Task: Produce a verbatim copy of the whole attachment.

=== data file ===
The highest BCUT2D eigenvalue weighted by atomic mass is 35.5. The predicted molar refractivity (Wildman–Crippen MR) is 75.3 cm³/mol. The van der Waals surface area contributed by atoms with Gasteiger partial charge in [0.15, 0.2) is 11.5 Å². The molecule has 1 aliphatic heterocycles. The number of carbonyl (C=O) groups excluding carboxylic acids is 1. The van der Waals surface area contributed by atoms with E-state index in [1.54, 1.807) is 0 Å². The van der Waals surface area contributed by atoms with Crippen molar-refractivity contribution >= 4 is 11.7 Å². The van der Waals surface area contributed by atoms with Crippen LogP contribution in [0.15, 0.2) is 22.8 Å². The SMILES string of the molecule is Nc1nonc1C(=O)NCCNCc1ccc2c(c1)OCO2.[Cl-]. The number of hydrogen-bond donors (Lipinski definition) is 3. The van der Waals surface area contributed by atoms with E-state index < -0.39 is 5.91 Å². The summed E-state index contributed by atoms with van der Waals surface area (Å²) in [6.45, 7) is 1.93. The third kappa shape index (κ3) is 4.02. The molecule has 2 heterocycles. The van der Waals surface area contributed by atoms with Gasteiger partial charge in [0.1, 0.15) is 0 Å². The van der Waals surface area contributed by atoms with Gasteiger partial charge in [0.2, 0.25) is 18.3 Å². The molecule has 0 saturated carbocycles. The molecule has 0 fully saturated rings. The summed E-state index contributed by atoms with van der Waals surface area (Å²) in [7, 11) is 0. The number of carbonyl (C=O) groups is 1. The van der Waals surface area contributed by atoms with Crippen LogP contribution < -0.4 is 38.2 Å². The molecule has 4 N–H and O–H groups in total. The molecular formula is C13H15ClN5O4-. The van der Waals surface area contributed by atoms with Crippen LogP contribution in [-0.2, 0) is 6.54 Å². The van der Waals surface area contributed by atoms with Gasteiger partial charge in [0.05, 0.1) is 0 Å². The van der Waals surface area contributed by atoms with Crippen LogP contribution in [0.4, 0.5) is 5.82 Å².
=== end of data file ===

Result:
The highest BCUT2D eigenvalue weighted by atomic mass is 35.5. The predicted molar refractivity (Wildman–Crippen MR) is 75.3 cm³/mol. The van der Waals surface area contributed by atoms with Gasteiger partial charge in [0.15, 0.2) is 11.5 Å². The molecule has 1 aliphatic heterocycles. The number of carbonyl (C=O) groups excluding carboxylic acids is 1. The van der Waals surface area contributed by atoms with E-state index in [1.54, 1.807) is 0 Å². The van der Waals surface area contributed by atoms with Crippen molar-refractivity contribution >= 4 is 11.7 Å². The van der Waals surface area contributed by atoms with Crippen LogP contribution in [0.15, 0.2) is 22.8 Å². The SMILES string of the molecule is Nc1nonc1C(=O)NCCNCc1ccc2c(c1)OCO2.[Cl-]. The number of hydrogen-bond donors (Lipinski definition) is 3. The van der Waals surface area contributed by atoms with E-state index < -0.39 is 5.91 Å². The summed E-state index contributed by atoms with van der Waals surface area (Å²) in [6.45, 7) is 1.93. The third kappa shape index (κ3) is 4.02. The molecule has 2 heterocycles. The van der Waals surface area contributed by atoms with Gasteiger partial charge in [0.1, 0.15) is 0 Å². The van der Waals surface area contributed by atoms with Gasteiger partial charge in [0.2, 0.25) is 18.3 Å². The molecule has 0 saturated carbocycles. The molecule has 0 fully saturated rings. The summed E-state index contributed by atoms with van der Waals surface area (Å²) in [7, 11) is 0. The number of carbonyl (C=O) groups is 1. The van der Waals surface area contributed by atoms with Crippen LogP contribution < -0.4 is 38.2 Å². The molecule has 4 N–H and O–H groups in total. The molecular formula is C13H15ClN5O4-. The van der Waals surface area contributed by atoms with Crippen LogP contribution in [-0.2, 0) is 6.54 Å². The van der Waals surface area contributed by atoms with Gasteiger partial charge in [0.05, 0.1) is 0 Å². The van der Waals surface area contributed by atoms with Crippen LogP contribution in [0.4, 0.5) is 5.82 Å².